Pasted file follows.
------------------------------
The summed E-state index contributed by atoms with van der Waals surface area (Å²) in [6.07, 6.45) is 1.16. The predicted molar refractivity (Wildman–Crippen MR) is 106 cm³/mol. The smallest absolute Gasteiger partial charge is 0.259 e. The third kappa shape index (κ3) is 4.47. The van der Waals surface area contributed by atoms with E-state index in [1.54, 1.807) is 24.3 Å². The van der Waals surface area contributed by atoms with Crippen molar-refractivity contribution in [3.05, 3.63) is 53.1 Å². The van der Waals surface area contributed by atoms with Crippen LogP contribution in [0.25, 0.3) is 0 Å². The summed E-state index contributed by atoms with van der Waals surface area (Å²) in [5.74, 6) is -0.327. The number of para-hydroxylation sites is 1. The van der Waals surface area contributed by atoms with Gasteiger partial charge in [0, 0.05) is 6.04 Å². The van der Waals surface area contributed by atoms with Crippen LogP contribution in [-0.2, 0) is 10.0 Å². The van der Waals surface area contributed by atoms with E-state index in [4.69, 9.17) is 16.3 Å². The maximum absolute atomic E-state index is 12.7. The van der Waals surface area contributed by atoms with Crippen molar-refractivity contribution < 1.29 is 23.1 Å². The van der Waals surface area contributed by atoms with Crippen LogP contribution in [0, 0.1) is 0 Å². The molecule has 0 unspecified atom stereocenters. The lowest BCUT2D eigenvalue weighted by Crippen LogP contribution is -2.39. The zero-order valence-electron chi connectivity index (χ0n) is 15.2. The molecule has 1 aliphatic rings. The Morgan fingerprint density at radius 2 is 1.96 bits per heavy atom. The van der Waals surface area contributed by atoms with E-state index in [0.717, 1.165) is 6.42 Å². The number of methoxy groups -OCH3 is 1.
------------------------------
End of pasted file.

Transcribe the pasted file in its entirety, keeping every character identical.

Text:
The summed E-state index contributed by atoms with van der Waals surface area (Å²) in [6.07, 6.45) is 1.16. The predicted molar refractivity (Wildman–Crippen MR) is 106 cm³/mol. The smallest absolute Gasteiger partial charge is 0.259 e. The third kappa shape index (κ3) is 4.47. The van der Waals surface area contributed by atoms with E-state index in [1.54, 1.807) is 24.3 Å². The van der Waals surface area contributed by atoms with Crippen molar-refractivity contribution in [3.05, 3.63) is 53.1 Å². The van der Waals surface area contributed by atoms with Crippen LogP contribution in [0.25, 0.3) is 0 Å². The summed E-state index contributed by atoms with van der Waals surface area (Å²) in [5.74, 6) is -0.327. The number of para-hydroxylation sites is 1. The van der Waals surface area contributed by atoms with Gasteiger partial charge in [0, 0.05) is 6.04 Å². The van der Waals surface area contributed by atoms with Crippen LogP contribution in [-0.2, 0) is 10.0 Å². The van der Waals surface area contributed by atoms with E-state index in [4.69, 9.17) is 16.3 Å². The maximum absolute atomic E-state index is 12.7. The van der Waals surface area contributed by atoms with Crippen molar-refractivity contribution < 1.29 is 23.1 Å². The van der Waals surface area contributed by atoms with Crippen LogP contribution in [0, 0.1) is 0 Å². The molecule has 0 unspecified atom stereocenters. The lowest BCUT2D eigenvalue weighted by Crippen LogP contribution is -2.39. The zero-order valence-electron chi connectivity index (χ0n) is 15.2. The molecule has 1 aliphatic rings. The Morgan fingerprint density at radius 2 is 1.96 bits per heavy atom. The van der Waals surface area contributed by atoms with E-state index in [0.717, 1.165) is 6.42 Å². The number of methoxy groups -OCH3 is 1.